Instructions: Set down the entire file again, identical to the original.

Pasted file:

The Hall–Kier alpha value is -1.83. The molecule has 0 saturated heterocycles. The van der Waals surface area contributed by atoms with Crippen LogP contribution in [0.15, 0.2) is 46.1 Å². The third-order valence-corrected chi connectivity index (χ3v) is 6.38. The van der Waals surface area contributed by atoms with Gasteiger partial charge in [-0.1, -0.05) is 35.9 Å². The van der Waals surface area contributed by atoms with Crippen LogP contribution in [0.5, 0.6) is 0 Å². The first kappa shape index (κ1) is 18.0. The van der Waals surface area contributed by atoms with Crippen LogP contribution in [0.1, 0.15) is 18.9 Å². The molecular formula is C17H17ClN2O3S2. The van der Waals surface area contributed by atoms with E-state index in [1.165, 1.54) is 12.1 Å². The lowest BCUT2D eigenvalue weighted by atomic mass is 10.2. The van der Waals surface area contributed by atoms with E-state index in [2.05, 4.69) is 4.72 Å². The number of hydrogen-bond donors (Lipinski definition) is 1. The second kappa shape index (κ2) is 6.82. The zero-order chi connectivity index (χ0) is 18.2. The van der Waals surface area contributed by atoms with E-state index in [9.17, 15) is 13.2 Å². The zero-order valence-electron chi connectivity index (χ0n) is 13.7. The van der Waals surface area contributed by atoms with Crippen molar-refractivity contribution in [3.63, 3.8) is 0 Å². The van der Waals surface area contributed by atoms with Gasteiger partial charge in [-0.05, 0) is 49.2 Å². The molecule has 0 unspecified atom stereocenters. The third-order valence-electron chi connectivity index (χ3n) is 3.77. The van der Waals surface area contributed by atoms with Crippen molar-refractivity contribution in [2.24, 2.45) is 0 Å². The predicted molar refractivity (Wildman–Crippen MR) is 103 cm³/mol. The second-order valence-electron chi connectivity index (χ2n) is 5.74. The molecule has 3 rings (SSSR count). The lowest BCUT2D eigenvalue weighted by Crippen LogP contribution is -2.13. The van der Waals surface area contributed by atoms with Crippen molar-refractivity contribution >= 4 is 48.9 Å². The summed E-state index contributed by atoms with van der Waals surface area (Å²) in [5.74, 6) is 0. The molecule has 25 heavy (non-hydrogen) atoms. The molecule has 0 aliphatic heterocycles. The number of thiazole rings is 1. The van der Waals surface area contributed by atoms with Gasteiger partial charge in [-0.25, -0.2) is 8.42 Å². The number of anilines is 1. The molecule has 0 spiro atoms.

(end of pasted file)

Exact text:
The Hall–Kier alpha value is -1.83. The molecule has 0 saturated heterocycles. The van der Waals surface area contributed by atoms with Crippen LogP contribution in [0.15, 0.2) is 46.1 Å². The third-order valence-corrected chi connectivity index (χ3v) is 6.38. The van der Waals surface area contributed by atoms with Gasteiger partial charge in [-0.1, -0.05) is 35.9 Å². The van der Waals surface area contributed by atoms with Crippen LogP contribution in [0.5, 0.6) is 0 Å². The first kappa shape index (κ1) is 18.0. The van der Waals surface area contributed by atoms with Crippen LogP contribution in [0.1, 0.15) is 18.9 Å². The molecular formula is C17H17ClN2O3S2. The van der Waals surface area contributed by atoms with E-state index in [1.165, 1.54) is 12.1 Å². The lowest BCUT2D eigenvalue weighted by atomic mass is 10.2. The van der Waals surface area contributed by atoms with E-state index in [2.05, 4.69) is 4.72 Å². The number of hydrogen-bond donors (Lipinski definition) is 1. The second kappa shape index (κ2) is 6.82. The zero-order chi connectivity index (χ0) is 18.2. The van der Waals surface area contributed by atoms with E-state index in [9.17, 15) is 13.2 Å². The zero-order valence-electron chi connectivity index (χ0n) is 13.7. The van der Waals surface area contributed by atoms with Crippen molar-refractivity contribution in [3.63, 3.8) is 0 Å². The van der Waals surface area contributed by atoms with Gasteiger partial charge in [-0.05, 0) is 49.2 Å². The molecule has 0 unspecified atom stereocenters. The third-order valence-electron chi connectivity index (χ3n) is 3.77. The van der Waals surface area contributed by atoms with Crippen molar-refractivity contribution in [2.24, 2.45) is 0 Å². The predicted molar refractivity (Wildman–Crippen MR) is 103 cm³/mol. The second-order valence-electron chi connectivity index (χ2n) is 5.74. The molecule has 3 rings (SSSR count). The lowest BCUT2D eigenvalue weighted by Crippen LogP contribution is -2.13. The van der Waals surface area contributed by atoms with Crippen molar-refractivity contribution >= 4 is 48.9 Å². The summed E-state index contributed by atoms with van der Waals surface area (Å²) in [5.74, 6) is 0. The molecule has 25 heavy (non-hydrogen) atoms. The molecule has 0 aliphatic heterocycles. The number of thiazole rings is 1. The van der Waals surface area contributed by atoms with Gasteiger partial charge in [-0.25, -0.2) is 8.42 Å². The number of anilines is 1. The molecule has 0 spiro atoms.